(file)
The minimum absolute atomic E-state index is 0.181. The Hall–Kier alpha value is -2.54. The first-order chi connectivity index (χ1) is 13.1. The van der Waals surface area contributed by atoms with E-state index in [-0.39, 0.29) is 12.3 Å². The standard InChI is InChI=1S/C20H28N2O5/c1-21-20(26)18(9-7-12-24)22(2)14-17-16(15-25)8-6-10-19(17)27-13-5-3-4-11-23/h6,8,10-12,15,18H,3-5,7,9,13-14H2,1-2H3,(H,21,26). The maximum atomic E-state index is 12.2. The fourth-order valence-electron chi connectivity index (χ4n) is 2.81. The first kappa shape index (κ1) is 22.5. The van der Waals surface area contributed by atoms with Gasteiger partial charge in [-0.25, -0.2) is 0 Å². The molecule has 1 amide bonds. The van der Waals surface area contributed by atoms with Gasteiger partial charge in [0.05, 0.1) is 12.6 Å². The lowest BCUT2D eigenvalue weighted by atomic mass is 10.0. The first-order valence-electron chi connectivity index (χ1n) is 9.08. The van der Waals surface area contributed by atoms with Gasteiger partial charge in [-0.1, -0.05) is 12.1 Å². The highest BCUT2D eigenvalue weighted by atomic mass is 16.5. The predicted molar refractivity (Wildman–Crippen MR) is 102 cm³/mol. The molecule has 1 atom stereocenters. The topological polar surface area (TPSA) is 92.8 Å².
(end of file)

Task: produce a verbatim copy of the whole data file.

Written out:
The minimum absolute atomic E-state index is 0.181. The Hall–Kier alpha value is -2.54. The first-order chi connectivity index (χ1) is 13.1. The van der Waals surface area contributed by atoms with E-state index in [-0.39, 0.29) is 12.3 Å². The standard InChI is InChI=1S/C20H28N2O5/c1-21-20(26)18(9-7-12-24)22(2)14-17-16(15-25)8-6-10-19(17)27-13-5-3-4-11-23/h6,8,10-12,15,18H,3-5,7,9,13-14H2,1-2H3,(H,21,26). The maximum atomic E-state index is 12.2. The fourth-order valence-electron chi connectivity index (χ4n) is 2.81. The first kappa shape index (κ1) is 22.5. The van der Waals surface area contributed by atoms with Gasteiger partial charge in [-0.25, -0.2) is 0 Å². The molecule has 1 amide bonds. The van der Waals surface area contributed by atoms with Gasteiger partial charge in [0.05, 0.1) is 12.6 Å². The lowest BCUT2D eigenvalue weighted by atomic mass is 10.0. The first-order valence-electron chi connectivity index (χ1n) is 9.08. The van der Waals surface area contributed by atoms with Gasteiger partial charge in [-0.1, -0.05) is 12.1 Å². The highest BCUT2D eigenvalue weighted by atomic mass is 16.5. The predicted molar refractivity (Wildman–Crippen MR) is 102 cm³/mol. The molecule has 1 atom stereocenters. The topological polar surface area (TPSA) is 92.8 Å².